Usually considered to be each other's opposite, craft and technology are combined in Fashion Craft: Fashion Technology
hosted at the University of Technology, Sydney.
Coinciding with the Rosemount Australian Fashion Week
, the event showcases two exhibitions that consider the relationship between craft and technology in future fashion and textile design.
Fashion Craft: Drawn Threads
exhibits contemporary, collaborative works between UTS fashion and textile designers Alison Gwilt, Cecilia Heffer and Todd Robinson and members of the Embroiderers Guild of NSW
Each designer has worked with the Guild to produce a series of contemporary embroidery samples reflecting a selected theme.
Alison Gwilt & Helen Parsons
Alison Gwilt: The sustainability + couture embroidery samples created for this project explore the sustainable strategy of upcycling. Through this technique recovered textile waste, that was sourced from a local recycling centre on a singular visit, was reconfigured and reworked in order to create new concepts that could be applied within the luxury high fashion market. The intention of the samples is to show how ornamented textiles can be achieved and applied both uniquely and sustainably.
Cecilia Heffer & Helen Parsons
Cecilia Heffer: Hyperbolic Lace explores geometric structural surfaces as a means to investigate future lace possibilities. The concept emerged from an artist in residency on the Masters Textiles Future Programme at Central Saint Martins, London in 2008 where Heffer was introduced to the workshops of Belgium Design Lab FoAM who explore hyperbolic space as a physical model in textiles.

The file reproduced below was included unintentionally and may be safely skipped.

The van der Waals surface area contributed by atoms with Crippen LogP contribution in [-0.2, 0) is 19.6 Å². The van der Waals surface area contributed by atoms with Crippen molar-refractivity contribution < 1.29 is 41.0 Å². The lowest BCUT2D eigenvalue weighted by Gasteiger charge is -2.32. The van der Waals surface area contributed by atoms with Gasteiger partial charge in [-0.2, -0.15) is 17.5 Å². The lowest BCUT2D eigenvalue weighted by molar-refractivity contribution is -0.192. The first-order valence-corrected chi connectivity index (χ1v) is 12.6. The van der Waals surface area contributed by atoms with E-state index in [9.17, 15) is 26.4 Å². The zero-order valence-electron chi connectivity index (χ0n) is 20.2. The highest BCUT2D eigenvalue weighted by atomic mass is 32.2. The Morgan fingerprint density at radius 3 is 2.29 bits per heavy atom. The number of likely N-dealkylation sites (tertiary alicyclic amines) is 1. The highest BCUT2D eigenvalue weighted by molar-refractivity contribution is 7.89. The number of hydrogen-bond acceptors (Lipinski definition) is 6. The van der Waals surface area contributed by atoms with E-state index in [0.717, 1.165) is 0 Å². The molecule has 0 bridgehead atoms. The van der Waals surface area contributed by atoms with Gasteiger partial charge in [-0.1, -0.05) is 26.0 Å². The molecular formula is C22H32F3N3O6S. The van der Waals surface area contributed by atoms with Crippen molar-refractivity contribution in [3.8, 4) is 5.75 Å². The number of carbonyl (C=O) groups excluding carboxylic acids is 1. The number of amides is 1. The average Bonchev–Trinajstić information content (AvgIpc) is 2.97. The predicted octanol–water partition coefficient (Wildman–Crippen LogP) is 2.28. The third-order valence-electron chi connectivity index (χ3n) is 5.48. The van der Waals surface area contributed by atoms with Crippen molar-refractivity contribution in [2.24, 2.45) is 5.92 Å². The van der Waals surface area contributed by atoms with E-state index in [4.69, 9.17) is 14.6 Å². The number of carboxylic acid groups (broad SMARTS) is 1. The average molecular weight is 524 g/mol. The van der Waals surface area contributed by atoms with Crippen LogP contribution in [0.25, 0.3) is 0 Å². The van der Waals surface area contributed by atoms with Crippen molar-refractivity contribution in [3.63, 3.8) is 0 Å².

Todd Robinson & Margaret Smith
Todd Robinson: The 'Hanky' series explores the realm of men’s accessories and contemporary masculine identity with the use of hand embroidery techniques. Embroidery as a practice has traditionally been gendered feminine while the monogrammed men’s handkerchief once served an essential place in a gentleman’s wardrobe. In the series of handkerchiefs’ Robinson examines notions of success, certitude and accomplishment celebrated within the competitive cultural domains of sporting and business worlds.
Also in Fashion Craft: Drawn Threads
- as part of the curriculum for 2nd year Fashion & Textile's subject Couture Techniques
, students were introduced to the fundamentals of designing and draping on the mannequin.
Working in conjunction with NSW Embroiderers’ Guild member Mary Brown and Fashion and Textiles staff, the students experimented with embroidery techniques for couture and created a bodice, which encapsulated contemporary ‘high fashion’.
Three themes were offered to the students – eclectic, industrial or illusion as the catalyst for their design outcomes, which is evident in the work present in Fashion Craft: Fashion Technology.
Also to feature at Fashion Craft: Fashion Technology
is Fashion Technology: The Rip Curl Project
Work by Kate Smith. Encapture Photography
When Rip Curl recently launched their sustainability program Project Resurrection
it made sense that Fashion & Textiles students from the University of Technology, Sydney work with the iconic Australian brand for their similarly sustainable-thinking advanced textiles subject.
Using the off-cuts of old Rip Curl wetsuits, sixty third-year students used to working with rolls of fabric, created the unlikely re-production of jackets – 17 to be exhibited in the exhibition.